Historically, acne scarring has been treated by chemical peeling for superficial scars and dermabrasion for deeper scars [13]. The application of trichloroacetic acid (TCA) to the skin causes epidermal cellular necrosis and necrosis of collagen in the papillary to upper reticular dermis, depending on the concentration of TCA. Following a TCA peel, the skin reepithelializes during the next several days and dermal collagen remodeling may continue for several months [12, 14]. This technique has been refined for treatment of atrophic acne scars using the Chemical Reconstruction Of Skin Scars (CROSS) method, which employs focal application of high-concentration TCA (65 or 100%) [12, 15]. The CROSS method is reported to produce improved clinical results with rapid healing time and lower complication rates [14]. Dermabrasion techniques also have been refined over the years, evolving from the use of sandpaper to mechanical devices such as serrated wheels or diamond-embedded fraises that deliver steady, even abrasion; however, they remain very operator-dependent [6].

Even with these innovations, mechanical and chemical ablative techniques have largely been overtaken by ablative or nonablative laser techniques for resurfacing, which are technically easier to perform and tend to produce less variable results [6]. Ablative laser skin resurfacing for atrophic acne scars has been performed successfully with far-infrared CO2 or erbium:yttrium-aluminum-garnet laser systems. These methods selectively target water-containing tissue of the epidermis and dermis, causing reproducible degrees of skin vaporization and stimulating wound remodeling with new collagen and elastin formation [16, 17]. While CO2 lasers are very effective in treating acne scarring, they are also the most operator-dependent of the newer generation of ablative methods and techniques vary based on personal experience [10]. Fully ablative resurfacing techniques are often associated with swelling, burning discomfort, oozing, and crusting of the face, as well as significant downtime (1–2 weeks) for the patient. There is also a risk of prolonged postoperative erythema after initial healing (lasting weeks or months), permanent hypopigmentation, infection, and occasionally fibrosis and scarring [1618]. Due to these potential complications, patients are becoming less willing to choose fully ablative laser therapy, and these techniques are now giving way to nonablative or partially ablative laser therapies that stimulate collagen remodeling while minimally disrupting the epidermis.

The first method shown to induce dermal fibroblasts to produce new collagen without damaging the epidermis employed a 585-nm pulsed dye laser (PDL) that targeted hemoglobin to create a thermal insult to the dermal microvasculature [17, 19]. Postoperative purpura persisting for several days has somewhat limited the usefulness of PDL in treating acne scarring [17]. Newer nonablative laser or light-based systems include the 1064- and 1320-nm neodymium-doped (Nd):YAG, 1450-nm diode, and 1540-nm erbium glass lasers, and intense pulsed light systems [18]. These techniques combine epidermal surface cooling with longer wavelengths that penetrate to the dermal layer to create a controlled thermal injury. In small studies of the 1064-nm Nd:YAG laser for the treatment of atrophic scars, most patients showed mild to moderate clinical improvement with significant increases in the number and density of collagen fibers; adverse events were limited to mild transient erythema and increased skin sensitivity [20, 21]. In a similar study comparing the 1320-nm Nd:YAG and 1450-nm diode lasers, it was found that both of these methods were similarly effective and associated with mild to moderate clinical improvements in atrophic acne scarring [17].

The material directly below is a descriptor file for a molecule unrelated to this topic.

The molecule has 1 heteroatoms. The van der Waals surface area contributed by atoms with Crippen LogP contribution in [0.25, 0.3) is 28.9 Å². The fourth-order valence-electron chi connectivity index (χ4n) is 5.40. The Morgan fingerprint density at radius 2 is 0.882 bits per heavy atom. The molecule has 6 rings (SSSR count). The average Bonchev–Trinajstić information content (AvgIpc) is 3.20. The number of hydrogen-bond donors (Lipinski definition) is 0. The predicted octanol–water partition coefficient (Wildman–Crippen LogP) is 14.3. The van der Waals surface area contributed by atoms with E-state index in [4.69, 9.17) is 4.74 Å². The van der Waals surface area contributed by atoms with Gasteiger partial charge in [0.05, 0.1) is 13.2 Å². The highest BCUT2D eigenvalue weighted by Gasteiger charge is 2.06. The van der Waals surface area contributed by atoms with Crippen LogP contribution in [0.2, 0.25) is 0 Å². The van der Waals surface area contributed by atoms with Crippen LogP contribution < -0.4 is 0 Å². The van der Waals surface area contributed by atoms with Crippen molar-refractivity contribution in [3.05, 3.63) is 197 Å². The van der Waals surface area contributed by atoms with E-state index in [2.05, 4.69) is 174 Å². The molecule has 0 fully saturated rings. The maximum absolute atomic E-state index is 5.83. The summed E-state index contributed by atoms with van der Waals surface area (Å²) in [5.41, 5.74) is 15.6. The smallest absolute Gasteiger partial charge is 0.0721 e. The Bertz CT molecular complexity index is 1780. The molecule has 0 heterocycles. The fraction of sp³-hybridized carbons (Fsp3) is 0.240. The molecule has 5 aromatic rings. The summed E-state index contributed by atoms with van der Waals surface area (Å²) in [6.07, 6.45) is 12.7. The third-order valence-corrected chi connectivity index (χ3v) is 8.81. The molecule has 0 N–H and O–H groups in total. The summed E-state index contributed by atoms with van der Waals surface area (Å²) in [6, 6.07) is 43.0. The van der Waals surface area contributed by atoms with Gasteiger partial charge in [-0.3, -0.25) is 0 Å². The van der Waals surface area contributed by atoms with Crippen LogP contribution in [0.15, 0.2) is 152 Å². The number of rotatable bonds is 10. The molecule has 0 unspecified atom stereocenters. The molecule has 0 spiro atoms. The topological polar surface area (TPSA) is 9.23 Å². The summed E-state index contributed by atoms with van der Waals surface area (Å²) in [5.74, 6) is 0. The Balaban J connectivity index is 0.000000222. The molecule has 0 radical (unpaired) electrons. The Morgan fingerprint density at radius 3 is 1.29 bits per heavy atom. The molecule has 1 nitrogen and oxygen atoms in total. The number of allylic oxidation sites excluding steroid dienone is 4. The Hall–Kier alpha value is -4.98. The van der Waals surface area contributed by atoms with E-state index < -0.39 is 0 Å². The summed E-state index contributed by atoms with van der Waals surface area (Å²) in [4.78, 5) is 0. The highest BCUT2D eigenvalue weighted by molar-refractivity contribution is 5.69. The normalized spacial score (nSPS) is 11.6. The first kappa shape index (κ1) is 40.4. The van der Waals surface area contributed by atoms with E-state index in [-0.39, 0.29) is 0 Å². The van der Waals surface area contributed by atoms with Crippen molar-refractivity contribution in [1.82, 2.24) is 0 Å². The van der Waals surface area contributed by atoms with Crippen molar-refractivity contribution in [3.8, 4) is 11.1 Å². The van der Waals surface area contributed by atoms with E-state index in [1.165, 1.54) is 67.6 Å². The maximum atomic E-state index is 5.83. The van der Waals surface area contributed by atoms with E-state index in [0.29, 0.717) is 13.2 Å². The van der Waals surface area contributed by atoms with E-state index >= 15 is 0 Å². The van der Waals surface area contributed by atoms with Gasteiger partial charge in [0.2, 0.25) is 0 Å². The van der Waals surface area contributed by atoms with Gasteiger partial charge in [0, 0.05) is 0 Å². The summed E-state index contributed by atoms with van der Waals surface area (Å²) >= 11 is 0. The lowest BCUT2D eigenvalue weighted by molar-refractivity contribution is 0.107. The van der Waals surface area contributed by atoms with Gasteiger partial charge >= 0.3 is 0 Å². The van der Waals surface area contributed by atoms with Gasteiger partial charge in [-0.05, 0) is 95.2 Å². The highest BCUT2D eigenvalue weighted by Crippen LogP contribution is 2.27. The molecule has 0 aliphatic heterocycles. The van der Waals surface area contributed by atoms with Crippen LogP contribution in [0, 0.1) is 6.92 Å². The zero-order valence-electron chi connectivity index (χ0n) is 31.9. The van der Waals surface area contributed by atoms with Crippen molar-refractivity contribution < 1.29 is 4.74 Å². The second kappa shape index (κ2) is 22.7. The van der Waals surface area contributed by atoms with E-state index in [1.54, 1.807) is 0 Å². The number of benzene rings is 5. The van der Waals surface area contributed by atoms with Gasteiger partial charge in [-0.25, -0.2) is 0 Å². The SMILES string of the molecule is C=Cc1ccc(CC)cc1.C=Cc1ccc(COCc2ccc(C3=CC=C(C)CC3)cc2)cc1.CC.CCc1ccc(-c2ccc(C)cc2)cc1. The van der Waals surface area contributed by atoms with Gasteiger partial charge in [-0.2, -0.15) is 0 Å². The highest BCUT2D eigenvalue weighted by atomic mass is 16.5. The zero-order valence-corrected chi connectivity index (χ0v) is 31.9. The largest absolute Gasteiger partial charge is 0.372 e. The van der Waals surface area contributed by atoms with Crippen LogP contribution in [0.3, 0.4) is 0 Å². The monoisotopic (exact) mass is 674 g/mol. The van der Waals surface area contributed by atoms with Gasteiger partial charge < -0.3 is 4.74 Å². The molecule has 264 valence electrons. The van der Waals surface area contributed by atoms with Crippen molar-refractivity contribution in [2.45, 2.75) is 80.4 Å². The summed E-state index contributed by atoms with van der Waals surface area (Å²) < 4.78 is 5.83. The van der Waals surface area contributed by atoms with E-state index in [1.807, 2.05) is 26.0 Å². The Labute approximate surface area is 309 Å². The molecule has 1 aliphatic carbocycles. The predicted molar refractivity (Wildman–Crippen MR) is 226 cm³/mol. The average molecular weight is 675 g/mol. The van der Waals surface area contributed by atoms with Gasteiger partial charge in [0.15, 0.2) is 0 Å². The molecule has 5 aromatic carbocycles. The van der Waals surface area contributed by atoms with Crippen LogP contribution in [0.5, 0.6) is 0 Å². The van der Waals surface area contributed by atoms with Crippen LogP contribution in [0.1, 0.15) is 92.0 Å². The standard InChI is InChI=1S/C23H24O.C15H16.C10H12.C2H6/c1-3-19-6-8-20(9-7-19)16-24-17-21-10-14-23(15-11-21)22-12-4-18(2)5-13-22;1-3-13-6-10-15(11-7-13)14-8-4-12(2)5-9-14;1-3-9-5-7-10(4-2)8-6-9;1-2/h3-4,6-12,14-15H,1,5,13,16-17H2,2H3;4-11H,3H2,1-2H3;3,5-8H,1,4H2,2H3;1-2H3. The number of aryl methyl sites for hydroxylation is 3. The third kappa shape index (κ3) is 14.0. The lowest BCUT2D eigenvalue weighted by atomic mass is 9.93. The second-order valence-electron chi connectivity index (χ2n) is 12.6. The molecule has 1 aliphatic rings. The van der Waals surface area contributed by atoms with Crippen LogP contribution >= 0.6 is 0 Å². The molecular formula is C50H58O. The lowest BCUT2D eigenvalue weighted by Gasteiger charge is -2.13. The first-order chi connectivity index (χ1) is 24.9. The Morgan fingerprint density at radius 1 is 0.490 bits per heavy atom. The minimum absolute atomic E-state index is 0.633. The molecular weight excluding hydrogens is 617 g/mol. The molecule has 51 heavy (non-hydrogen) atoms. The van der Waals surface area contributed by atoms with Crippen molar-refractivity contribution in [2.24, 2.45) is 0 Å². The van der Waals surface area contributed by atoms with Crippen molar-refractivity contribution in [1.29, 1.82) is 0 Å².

Fractional photothermolysis is a further innovation in resurfacing technique that was developed in response to the safety concerns of full ablative therapies and the modest efficacy results demonstrated for the nonablative therapies discussed above [18, 22]. This technique is based on the creation of spatially precise microscopic thermal zones (MTZs) at depths of 200–500 μm and spaced at 200–300 μm intervals, leaving surrounding tissue intact [18]. It was first described using a 1550-nm erbium fiber laser (Fraxel®, Solta Medical Inc., Hayward, CA), although other fractional laser devices are now available [22]. This method differs from other resurfacing techniques in that damaged epidermal components are extruded by viable keratinocytes at the lateral margins of the MTZs and exfoliated after several days (lending the skin a bronzed appearance), epidermal tissue that is spared between thermal zones contains viable cells capable of rapid reepithelialization, and the stratum corneum remains intact immediately after treatment due to its low water content. The gradual exfoliation of the epidermis following fractional resurfacing also results in improved superficial dyspigmentation. This technique generally requires a series of three to six treatments at 2–4 week intervals for best clinical improvement, which can achieve results for atrophic scars similar to that of traditional ablative laser skin resurfacing. In contrast to ablative techniques, adverse effects are typically mild and transient, including erythema, periocular edema, and a slight bronzing of the skin [18].

Dermal Fillers

The goal of using dermal fillers in the treatment of atrophic acne scarring is to replace volume lost by the atrophic effects of the acne. As such, the ideal agent would be one that restores volume to the defect by stimulating the surrounding tissue to replace collagen for a long-lasting effect, as opposed to those that provide a short-term effect based on the volume of injected resorbable material. Based on the experience of the author and other published sources, injectable collagens and many of the available hyaluronic acid (HA) preparations are too short-lived (approximately 3-6 months [10, 23]) to appropriately treat moderate to severe acne scars, and use of such products for this purpose would require a significant total injection volume over time with frequent retreatments, contributing to greater total cost and time commitment for the patient. Less viscous forms of HA, such as Restylane® (Medicis Aesthetics, Scottsdale, AZ) or Juvederm® (Allergan, Santa Barbara, CA), may be appropriate for patients with mild atrophic scars [9].